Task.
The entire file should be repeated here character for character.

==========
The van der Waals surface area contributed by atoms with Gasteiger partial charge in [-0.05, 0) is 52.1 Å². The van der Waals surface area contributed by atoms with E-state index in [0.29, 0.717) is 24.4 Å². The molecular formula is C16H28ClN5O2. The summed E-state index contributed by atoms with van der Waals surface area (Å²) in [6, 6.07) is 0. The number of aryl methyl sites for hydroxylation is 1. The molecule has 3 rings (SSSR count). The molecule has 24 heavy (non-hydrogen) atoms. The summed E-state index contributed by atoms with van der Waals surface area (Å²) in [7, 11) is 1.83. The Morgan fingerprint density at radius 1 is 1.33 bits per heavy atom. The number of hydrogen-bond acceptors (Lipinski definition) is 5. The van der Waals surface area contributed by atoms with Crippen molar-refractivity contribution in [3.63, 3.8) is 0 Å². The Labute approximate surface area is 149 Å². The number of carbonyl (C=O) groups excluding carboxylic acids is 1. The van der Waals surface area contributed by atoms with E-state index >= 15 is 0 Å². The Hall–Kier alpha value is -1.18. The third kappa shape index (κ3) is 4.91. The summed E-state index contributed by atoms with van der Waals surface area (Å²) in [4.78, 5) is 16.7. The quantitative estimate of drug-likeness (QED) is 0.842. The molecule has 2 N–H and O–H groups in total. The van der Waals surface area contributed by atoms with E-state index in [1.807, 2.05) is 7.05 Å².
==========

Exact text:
The van der Waals surface area contributed by atoms with Gasteiger partial charge in [-0.05, 0) is 52.1 Å². The van der Waals surface area contributed by atoms with E-state index in [0.29, 0.717) is 24.4 Å². The molecular formula is C16H28ClN5O2. The summed E-state index contributed by atoms with van der Waals surface area (Å²) in [6, 6.07) is 0. The number of aryl methyl sites for hydroxylation is 1. The molecule has 3 rings (SSSR count). The molecule has 24 heavy (non-hydrogen) atoms. The summed E-state index contributed by atoms with van der Waals surface area (Å²) in [7, 11) is 1.83. The Morgan fingerprint density at radius 1 is 1.33 bits per heavy atom. The number of hydrogen-bond acceptors (Lipinski definition) is 5. The van der Waals surface area contributed by atoms with Crippen molar-refractivity contribution in [3.63, 3.8) is 0 Å². The Labute approximate surface area is 149 Å². The number of carbonyl (C=O) groups excluding carboxylic acids is 1. The van der Waals surface area contributed by atoms with E-state index >= 15 is 0 Å². The Hall–Kier alpha value is -1.18. The third kappa shape index (κ3) is 4.91. The summed E-state index contributed by atoms with van der Waals surface area (Å²) in [4.78, 5) is 16.7. The quantitative estimate of drug-likeness (QED) is 0.842. The molecule has 2 N–H and O–H groups in total. The van der Waals surface area contributed by atoms with E-state index in [1.807, 2.05) is 7.05 Å².